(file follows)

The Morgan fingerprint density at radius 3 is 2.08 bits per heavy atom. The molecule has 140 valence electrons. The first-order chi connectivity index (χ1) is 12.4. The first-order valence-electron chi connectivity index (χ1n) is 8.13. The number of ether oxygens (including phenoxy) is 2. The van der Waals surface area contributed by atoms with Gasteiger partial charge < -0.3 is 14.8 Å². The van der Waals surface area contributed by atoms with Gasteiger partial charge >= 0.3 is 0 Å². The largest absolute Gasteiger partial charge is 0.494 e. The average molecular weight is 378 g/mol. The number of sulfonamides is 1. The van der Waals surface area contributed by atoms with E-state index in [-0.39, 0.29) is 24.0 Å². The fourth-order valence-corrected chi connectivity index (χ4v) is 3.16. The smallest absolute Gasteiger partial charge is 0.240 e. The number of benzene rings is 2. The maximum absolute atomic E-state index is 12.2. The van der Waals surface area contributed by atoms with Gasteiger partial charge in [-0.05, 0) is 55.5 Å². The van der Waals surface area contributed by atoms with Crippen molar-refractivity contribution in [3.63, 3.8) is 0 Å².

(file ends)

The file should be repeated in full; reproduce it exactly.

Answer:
The Morgan fingerprint density at radius 3 is 2.08 bits per heavy atom. The molecule has 140 valence electrons. The first-order chi connectivity index (χ1) is 12.4. The first-order valence-electron chi connectivity index (χ1n) is 8.13. The number of ether oxygens (including phenoxy) is 2. The van der Waals surface area contributed by atoms with Gasteiger partial charge < -0.3 is 14.8 Å². The van der Waals surface area contributed by atoms with Gasteiger partial charge >= 0.3 is 0 Å². The largest absolute Gasteiger partial charge is 0.494 e. The average molecular weight is 378 g/mol. The number of sulfonamides is 1. The van der Waals surface area contributed by atoms with E-state index in [-0.39, 0.29) is 24.0 Å². The fourth-order valence-corrected chi connectivity index (χ4v) is 3.16. The smallest absolute Gasteiger partial charge is 0.240 e. The number of benzene rings is 2. The maximum absolute atomic E-state index is 12.2. The van der Waals surface area contributed by atoms with Gasteiger partial charge in [-0.05, 0) is 55.5 Å². The van der Waals surface area contributed by atoms with Crippen molar-refractivity contribution in [3.63, 3.8) is 0 Å².